By Matt O’Keefe
For years there’s been the complaint that comics aren’t for kids anymore. I say that comic shops aren’t (necessarily) for kids anymore. While a lot of what you find in your LCS isn’t geared towards children, there are still a number of avenues where all-ages comics can gain traction. Here are nine of them.
1. The Direct Market
Even though most kids haven’t stepped foot into a comic shop, they’re still a big way that comics get into their hands. The best comic book evangelists for children are undoubtedly their parents, the ones paying for their entertainment in the first place. Parents who are comics fans themselves have every incentive to get their children invested in the hobby, which is probably why Tiny Titans, a comic that was popular with readers of all ages, was able to last 50 issues, longer than the majority of kids comics fare.
2. The Supermarket
As much success as Archie Comics has had lately in periodicals, the bulk of its sales still come from the digests people find in the checkout line. Comichron reported that Archie sold well over 2 million digests in 2013. That’s no small number, especially in an industry where the #1 book of the month generally tops out at around 150,000 copies.
3. Toy Stores
Stores that sell toys have recently become opportunities to sell kids comics. IDW has made great strides by offering mini comics as micro-fun packs. A fan of My Little Pony at the right Toys R’ Us, Target or Walmart has an extra chance to be exposed to comics. Because of the success from that brand, IDW even expanded to offering TMNT micro-fun packs in January.
4. The Web
Webcomics are a pretty obvious way for kids to be exposed to the medium, only requiring an internet connection as opposed to a car ride to the LCS. While it’s been notoriously hard for creators to make money off of webcomics, things are starting to turn around. Patreon is gaining traction as a way for creators to receive a regular income (The Beat has one!) and kids comics have the kinds of advocators who would be likely to consider pledging. Kids are also perhaps more likely to be excited by memorabilia (such as t-shirts) that serves as supplemental income for webcomic creators.
Kickstarter and other crowdfunding sites are accessible ways for creators to sell their comics to kids. Kickstarter and company have built up a large following that’s regularly browsing campaigns they might want to support. Kids probably aren’t browsing Kickstarter, but through the crowdfunder the parents who make the purchasing decisions are given an extra chance to be exposed to comics. It’s been shown that Kickstarters for comics find more success when the comics have had exposure elsewhere. To cite previous successes, Aw Yeah Comics benefited from Art Baltazar and Franco’s audience in the direct market, and Lilith Dark was previously a popular webcomic.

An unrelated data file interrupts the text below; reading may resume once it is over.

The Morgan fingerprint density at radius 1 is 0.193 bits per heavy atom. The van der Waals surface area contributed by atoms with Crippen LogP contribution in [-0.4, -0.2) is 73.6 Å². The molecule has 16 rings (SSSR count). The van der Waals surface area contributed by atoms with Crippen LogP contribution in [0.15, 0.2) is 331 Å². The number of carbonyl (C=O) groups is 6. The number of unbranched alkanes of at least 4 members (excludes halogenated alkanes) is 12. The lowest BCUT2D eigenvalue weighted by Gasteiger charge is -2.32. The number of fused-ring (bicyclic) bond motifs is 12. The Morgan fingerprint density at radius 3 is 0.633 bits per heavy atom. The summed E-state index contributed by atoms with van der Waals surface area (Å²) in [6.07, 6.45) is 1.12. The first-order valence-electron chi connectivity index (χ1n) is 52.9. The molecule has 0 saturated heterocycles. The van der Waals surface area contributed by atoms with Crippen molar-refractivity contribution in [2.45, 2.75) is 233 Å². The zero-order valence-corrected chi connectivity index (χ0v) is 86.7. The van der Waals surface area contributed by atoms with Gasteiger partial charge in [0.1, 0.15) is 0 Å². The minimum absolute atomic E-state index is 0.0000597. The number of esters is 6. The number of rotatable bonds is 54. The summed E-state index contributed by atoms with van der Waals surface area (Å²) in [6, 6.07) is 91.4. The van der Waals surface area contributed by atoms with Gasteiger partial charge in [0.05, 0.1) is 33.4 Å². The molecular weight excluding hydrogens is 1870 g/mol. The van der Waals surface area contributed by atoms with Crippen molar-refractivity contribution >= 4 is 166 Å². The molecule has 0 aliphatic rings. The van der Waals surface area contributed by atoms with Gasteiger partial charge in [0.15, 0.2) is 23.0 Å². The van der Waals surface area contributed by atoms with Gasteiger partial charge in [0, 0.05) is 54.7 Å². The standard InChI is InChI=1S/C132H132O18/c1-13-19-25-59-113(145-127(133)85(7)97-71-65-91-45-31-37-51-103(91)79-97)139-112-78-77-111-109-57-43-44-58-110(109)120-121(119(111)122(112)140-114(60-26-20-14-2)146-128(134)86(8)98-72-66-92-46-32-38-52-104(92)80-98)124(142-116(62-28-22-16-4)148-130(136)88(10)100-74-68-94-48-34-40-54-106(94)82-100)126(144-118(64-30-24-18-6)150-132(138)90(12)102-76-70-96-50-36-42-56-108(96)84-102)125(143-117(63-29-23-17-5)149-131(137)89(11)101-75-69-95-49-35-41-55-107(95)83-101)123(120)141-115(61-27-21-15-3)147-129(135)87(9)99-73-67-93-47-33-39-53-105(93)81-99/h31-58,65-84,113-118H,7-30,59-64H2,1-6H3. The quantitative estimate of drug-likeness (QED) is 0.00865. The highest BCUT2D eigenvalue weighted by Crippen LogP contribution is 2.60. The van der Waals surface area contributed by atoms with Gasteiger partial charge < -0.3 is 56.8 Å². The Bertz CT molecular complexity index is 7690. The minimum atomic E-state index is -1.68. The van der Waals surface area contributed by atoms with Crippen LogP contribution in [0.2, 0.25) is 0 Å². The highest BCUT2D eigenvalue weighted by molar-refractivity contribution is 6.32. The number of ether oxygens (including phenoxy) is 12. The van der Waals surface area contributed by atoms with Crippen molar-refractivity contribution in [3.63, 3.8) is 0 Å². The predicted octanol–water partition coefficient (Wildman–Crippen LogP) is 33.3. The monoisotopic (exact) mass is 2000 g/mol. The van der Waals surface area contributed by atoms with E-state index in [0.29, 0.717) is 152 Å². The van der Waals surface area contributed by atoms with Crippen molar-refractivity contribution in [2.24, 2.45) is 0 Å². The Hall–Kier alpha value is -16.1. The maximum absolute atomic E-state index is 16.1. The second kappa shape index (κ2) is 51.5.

Major children’s book publisher Scholastic’s GRAPHIX imprint is opening the doors to all-ages comics by releasing critically-acclaimed books such as BONE, Amulet, Smile, and Missile Mouse. Imprints like GRAPHIX are near-impossible to break into, but those who do get a book published by them reap a lot of rewards.
7. Book Conventions
The American Library Association just opened up a spot for an Artist Alley in 2011, so the market is still ripe for conventions that are mostly attended by librarians and book fans. Libraries are often an afterthought in the comic book industry, but librarians are always looking for new stories that will reach kids. Chris Giarruso, the cartoonist behind G-Man and Mini Marvels, said on the Kids Comics Revolution podcast that the ALA Convention was his most important show of the year.
8. School and Library Visits
These are hit and miss, but when they hit they really hit. Raina Telgemeier, the writer/artist of Smile, reported on Gregg Schiegel’s podcast Stuff Said that she’s found a lot of success with such events. Not all visits are gearing towards selling books but, even if creators aren’t making extra revenue off sold copies, they’re steering kids towards the comics medium.
This isn’t necessarily a new outlet to sell comics, but it’s a recently emerging way to gain attention. Maybe the newest form of kids comics marketing that that’s striking a cord with both comic book readers and nonreaders is activism. Comics or graphic novels that raise awareness about certain issues have recently found some success. The Kickstarter for Metaphase, a comic about an invulnerable hero who has a son with Down syndrome, raised almost $10,000. In addition, the Indiegogo-funded The Zipper Club is offering a scholarship to attend a camp for kids with heart defects similar to the one attended by characters in the graphic novel, a particularly clever way to promote kids comics through activism. It demonstrates that there will continue to be new ways to get comics exposed to children.
If you don’t believe comics are for kids anymore, here is a counter to that, showing some of ways they’re still reaching them. This isn’t an article about how to get them into those outlets; that would be a whole series of posts. But, if you’re a creator, maybe this gives you an idea of how or where to sell your all-ages comic. Regardless, it’s nice to think about all the routes that comics still have to reach a younger audience.
Thanks to Michael Lapinski for assisting me with this article.
The Elite Beat Staff is a trained squad of ninja masters.